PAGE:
Among the many negative outcomes of a drought is the increased risk of wildfire as tinder-dry grass and other fuel for a wildfire can easily go up in smoke. Then it rains and what happens—you get more grasses and other fuel for wildfires.
At least that’s what USDA said recently in its outlook for the 2015 wildfire season. Federal officials say in spite of above average rainfall across the U.S. Southwest in recent months, the latest estimates for wildfire activity this summer indicate that the buildup of fuel, a changing climate, and insect and disease pressure, heavily forested areas, especially in the West, could tax federal fire suppression efforts in 2015, reports Southwest Farm Press.
According to the National Interagency Fire Center's (NIFC) Significant Wildland Fire Potential Outlook for 2015, below normal fire potential will exist in Texas, New Mexico, Oklahoma and Colorado as a result of heavy spring rains driven by an El Niño weather event in the southern Pacific.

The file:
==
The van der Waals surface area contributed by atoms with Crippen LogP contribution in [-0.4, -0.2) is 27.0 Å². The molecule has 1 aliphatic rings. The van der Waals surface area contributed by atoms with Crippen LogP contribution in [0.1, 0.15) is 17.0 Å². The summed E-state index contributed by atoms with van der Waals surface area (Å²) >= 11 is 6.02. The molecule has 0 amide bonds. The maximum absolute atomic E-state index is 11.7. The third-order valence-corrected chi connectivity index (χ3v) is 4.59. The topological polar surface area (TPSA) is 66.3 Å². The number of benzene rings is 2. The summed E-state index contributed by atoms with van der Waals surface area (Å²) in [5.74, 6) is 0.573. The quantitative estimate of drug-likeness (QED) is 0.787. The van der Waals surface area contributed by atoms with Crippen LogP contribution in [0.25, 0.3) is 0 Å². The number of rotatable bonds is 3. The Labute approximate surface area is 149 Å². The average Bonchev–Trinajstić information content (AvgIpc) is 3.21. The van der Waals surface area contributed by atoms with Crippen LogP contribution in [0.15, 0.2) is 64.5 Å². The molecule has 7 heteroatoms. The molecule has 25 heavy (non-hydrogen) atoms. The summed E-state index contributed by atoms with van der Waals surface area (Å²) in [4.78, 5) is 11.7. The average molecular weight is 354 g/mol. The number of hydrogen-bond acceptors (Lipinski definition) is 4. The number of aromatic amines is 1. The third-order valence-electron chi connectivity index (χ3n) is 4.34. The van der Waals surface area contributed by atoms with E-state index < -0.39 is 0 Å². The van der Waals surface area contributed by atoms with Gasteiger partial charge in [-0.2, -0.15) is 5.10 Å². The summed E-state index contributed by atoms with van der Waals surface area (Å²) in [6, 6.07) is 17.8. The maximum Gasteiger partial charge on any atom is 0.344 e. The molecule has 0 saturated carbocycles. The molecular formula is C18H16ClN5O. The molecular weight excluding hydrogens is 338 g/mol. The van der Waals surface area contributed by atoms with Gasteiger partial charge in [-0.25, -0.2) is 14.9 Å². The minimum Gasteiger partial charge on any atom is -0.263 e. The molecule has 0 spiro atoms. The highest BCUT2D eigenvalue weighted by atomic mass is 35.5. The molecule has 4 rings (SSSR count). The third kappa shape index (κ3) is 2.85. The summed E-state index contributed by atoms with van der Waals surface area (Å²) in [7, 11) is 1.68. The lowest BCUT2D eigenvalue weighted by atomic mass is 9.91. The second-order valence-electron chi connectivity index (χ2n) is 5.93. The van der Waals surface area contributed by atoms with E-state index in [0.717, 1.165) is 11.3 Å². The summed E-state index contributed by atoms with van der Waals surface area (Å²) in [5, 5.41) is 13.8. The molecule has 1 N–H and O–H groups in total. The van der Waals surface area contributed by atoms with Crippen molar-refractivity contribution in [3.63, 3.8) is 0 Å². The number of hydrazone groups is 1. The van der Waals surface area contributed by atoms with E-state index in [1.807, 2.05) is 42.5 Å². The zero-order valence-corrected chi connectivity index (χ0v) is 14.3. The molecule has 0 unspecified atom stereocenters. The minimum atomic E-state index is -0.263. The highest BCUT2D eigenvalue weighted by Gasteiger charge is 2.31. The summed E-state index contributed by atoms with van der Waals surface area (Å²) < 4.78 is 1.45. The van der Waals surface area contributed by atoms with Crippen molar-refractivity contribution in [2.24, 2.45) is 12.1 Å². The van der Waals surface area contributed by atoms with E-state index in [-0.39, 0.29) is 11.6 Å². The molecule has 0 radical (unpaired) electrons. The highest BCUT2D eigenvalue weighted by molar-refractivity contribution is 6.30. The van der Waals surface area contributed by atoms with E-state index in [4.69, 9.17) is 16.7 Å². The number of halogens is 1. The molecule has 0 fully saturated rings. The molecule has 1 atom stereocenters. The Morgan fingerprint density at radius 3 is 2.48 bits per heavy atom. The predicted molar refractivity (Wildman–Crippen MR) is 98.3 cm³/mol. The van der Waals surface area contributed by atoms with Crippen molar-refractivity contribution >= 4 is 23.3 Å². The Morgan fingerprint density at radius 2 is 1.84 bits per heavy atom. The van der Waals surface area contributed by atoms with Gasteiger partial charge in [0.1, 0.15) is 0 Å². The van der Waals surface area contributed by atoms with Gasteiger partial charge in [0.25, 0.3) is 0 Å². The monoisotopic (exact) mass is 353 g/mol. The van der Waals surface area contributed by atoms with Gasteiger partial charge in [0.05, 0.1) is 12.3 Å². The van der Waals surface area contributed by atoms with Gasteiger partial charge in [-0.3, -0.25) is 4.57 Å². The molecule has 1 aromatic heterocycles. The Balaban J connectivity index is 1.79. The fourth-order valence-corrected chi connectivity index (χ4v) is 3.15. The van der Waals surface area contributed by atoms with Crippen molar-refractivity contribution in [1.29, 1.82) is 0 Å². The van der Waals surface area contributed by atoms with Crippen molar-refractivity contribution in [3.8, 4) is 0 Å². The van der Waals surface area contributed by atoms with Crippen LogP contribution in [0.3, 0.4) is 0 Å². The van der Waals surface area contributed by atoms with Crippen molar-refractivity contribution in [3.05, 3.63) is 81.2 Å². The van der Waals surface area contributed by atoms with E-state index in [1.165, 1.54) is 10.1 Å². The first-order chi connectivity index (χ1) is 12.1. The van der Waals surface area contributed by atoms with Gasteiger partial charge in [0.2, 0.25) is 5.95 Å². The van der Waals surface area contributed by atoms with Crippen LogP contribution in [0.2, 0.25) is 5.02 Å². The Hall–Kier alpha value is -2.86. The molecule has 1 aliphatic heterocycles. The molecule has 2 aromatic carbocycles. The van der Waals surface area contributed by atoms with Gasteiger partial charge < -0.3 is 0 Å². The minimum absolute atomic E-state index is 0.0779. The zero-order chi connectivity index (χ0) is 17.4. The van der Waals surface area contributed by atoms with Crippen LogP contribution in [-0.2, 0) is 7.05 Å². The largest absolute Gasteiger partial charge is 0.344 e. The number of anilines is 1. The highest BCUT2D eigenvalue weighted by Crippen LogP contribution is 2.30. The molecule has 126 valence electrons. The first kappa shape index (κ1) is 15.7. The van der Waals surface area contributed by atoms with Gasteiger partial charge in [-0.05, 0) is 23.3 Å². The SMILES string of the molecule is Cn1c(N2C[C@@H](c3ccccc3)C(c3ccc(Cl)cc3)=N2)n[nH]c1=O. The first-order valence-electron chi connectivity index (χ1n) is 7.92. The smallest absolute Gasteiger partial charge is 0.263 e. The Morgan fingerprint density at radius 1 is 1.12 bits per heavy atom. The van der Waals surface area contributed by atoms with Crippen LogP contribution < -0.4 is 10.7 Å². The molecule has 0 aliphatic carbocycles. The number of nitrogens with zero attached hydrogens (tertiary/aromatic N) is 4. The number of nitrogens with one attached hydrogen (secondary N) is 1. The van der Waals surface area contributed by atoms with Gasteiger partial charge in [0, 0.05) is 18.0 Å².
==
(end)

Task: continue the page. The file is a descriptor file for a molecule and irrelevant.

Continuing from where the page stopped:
Heightened fire dangers in southern Arizona and parts of central and northern California and Oregon are expected this summer. Washington, Oregon, northern Idaho and western Montana are expected to face increasing fire risks later in the summer season, and if the El Niño system dissipates before the end of summer, high risks could return to parts of the Southwest.
Click here to read more on the wildfire danger.